An exciting development to reduce tooth decay could bring toothache relief to millions of people throughout the world, according to new research into degradable particles for tooth repair.
Researchers from Queen Mary, University of London, have developed degradable particles which are designed to enter small holes in teeth and physically block and repair decayed teeth.
Professor Robert Hill from Queen Mary, University of London, leads the team behind the research, which has recently been awarded a £25,000 materials science Venture Prize by the Worshipful Company of Armourers and Brasiers.
He said: ‘These new particles dissolve faster than existing ones and are also softer than tooth enamel. They have a more expanded open structure and this allows water to go into the glass structure faster and the calcium and phosphate ions to come out faster.’
The findings could bring relief to an estimated 20 millions adults in the UK who suffer from tooth sensitivity. According to studies into major diseases and injuries by the Global Burden of Diseases study, 35% of the world’s population are prone to tooth decay or cavities, one of the most common major illnesses.
Above: Professor Robert Hill and Dr Natalia Karpukhina making special glass at 1450oC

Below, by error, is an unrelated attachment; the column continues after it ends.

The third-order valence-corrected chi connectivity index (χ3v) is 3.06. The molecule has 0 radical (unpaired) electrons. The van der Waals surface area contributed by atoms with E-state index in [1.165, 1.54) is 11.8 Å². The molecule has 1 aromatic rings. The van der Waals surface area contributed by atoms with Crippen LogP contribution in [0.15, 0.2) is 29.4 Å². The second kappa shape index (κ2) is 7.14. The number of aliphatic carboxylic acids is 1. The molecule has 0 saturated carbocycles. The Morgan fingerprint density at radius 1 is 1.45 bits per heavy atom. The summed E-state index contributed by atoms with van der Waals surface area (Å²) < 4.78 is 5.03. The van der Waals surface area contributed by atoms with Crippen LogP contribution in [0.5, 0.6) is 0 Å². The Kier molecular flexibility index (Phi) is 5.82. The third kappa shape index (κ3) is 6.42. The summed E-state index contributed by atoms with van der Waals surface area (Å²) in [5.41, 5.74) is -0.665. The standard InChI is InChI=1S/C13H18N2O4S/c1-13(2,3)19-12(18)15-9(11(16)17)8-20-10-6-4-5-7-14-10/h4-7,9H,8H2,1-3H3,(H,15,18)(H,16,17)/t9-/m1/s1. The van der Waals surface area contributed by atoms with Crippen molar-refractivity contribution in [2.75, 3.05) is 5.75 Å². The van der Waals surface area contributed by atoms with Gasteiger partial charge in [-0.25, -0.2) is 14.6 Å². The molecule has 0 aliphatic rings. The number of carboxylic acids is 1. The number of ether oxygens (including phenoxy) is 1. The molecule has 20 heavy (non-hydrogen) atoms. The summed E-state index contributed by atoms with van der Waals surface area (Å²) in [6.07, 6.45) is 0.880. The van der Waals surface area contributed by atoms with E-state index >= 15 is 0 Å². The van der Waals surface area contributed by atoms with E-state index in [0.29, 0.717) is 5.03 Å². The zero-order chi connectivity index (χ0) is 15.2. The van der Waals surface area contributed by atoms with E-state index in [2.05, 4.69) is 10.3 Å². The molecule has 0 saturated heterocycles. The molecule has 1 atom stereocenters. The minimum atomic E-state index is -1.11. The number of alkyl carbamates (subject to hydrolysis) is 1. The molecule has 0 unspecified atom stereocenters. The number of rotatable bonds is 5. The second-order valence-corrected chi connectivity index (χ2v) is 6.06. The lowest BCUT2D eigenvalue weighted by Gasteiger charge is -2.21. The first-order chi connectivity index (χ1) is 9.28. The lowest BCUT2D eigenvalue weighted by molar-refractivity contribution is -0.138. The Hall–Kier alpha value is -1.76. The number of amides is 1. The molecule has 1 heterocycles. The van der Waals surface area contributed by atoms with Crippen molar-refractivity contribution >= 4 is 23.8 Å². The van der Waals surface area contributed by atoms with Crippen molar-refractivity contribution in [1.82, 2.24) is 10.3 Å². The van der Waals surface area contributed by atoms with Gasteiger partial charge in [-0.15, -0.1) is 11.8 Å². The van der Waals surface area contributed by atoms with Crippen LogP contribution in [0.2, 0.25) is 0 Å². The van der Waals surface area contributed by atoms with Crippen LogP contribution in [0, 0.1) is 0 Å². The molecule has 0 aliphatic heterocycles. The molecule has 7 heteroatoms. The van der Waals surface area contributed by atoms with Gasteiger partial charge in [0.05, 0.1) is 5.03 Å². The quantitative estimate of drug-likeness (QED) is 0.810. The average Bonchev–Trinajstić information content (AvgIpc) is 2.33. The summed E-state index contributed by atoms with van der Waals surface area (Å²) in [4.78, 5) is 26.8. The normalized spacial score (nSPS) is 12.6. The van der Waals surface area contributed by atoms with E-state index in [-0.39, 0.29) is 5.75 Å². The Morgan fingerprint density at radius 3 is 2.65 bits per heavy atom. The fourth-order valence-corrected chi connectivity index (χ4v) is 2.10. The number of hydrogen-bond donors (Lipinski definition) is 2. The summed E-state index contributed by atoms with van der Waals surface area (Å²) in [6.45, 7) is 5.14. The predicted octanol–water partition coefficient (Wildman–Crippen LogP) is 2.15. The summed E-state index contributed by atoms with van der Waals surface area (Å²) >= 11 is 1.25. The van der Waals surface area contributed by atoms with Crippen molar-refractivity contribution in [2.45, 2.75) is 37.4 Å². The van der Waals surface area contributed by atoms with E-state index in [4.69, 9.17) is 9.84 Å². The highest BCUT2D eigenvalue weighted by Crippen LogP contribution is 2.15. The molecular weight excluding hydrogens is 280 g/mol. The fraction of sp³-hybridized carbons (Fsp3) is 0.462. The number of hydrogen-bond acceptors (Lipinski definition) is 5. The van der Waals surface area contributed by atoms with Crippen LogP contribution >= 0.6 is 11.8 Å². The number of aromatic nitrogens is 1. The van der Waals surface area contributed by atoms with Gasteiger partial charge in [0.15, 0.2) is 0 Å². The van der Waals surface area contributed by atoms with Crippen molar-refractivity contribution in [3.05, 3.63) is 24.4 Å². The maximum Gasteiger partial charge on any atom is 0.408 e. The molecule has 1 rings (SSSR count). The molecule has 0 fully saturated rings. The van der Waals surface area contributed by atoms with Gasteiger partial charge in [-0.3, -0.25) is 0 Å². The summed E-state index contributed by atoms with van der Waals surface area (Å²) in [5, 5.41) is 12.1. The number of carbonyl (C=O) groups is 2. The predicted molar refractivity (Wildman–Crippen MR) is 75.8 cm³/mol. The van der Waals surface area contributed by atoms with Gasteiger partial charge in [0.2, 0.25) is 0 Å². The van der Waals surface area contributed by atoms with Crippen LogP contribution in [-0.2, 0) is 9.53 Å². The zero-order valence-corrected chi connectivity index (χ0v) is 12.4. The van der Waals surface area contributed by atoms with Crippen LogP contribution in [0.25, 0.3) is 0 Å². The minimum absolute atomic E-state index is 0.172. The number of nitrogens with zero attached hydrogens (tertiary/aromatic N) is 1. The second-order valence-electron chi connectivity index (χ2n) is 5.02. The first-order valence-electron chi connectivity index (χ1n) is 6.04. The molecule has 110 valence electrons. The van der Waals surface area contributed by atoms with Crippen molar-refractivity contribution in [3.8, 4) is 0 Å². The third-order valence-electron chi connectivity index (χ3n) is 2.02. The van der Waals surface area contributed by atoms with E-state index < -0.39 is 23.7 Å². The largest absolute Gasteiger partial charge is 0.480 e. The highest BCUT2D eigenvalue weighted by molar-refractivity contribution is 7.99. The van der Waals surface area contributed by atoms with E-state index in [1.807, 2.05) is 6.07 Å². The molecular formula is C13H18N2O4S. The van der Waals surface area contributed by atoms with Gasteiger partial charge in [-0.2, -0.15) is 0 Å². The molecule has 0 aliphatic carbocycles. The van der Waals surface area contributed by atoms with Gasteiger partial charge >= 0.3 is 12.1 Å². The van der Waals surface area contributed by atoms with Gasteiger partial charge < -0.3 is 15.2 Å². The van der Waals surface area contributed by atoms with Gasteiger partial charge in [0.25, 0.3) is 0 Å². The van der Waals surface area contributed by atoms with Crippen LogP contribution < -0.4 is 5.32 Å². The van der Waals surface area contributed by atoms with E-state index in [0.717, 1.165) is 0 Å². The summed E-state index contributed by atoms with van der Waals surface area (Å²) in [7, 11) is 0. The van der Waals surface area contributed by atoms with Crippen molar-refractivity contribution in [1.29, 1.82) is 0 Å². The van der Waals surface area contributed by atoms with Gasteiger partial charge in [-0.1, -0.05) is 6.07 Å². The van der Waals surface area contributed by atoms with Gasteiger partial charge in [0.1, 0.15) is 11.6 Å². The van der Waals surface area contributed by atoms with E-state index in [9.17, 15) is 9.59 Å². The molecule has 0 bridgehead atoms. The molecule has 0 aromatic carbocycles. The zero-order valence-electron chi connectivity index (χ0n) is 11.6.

Professor Bill Bonfield, chairman of the Armourers & Brasiers Venture Prize judging panel, said: ‘This hugely exciting development…. meets our aim to encourage innovative scientific
entrepreneurship in the UK and provide funding, which is often difficult to source, to bring new materials science research like this to market.’
The team comprises of Dr David Gillam, clinical lecturer and dentist, Dr Natalie Karpukhina, an expert on bioactive glasses and Dr Pushkar Wadke from Queen Mary Innovations.
Professor Hill said: ‘This award will enable us to get our research from the laboratory into a prototype toothpaste.’ Thanks to the Venture Prize Award, the team now have the funding to be able to translate this laboratory research into commercial products.
Main picture: Left to right: Robert Hill, Pushkar Wadke, David Gillam and Natalia Karpukhina, standing by the Solid State NMR Spectrometer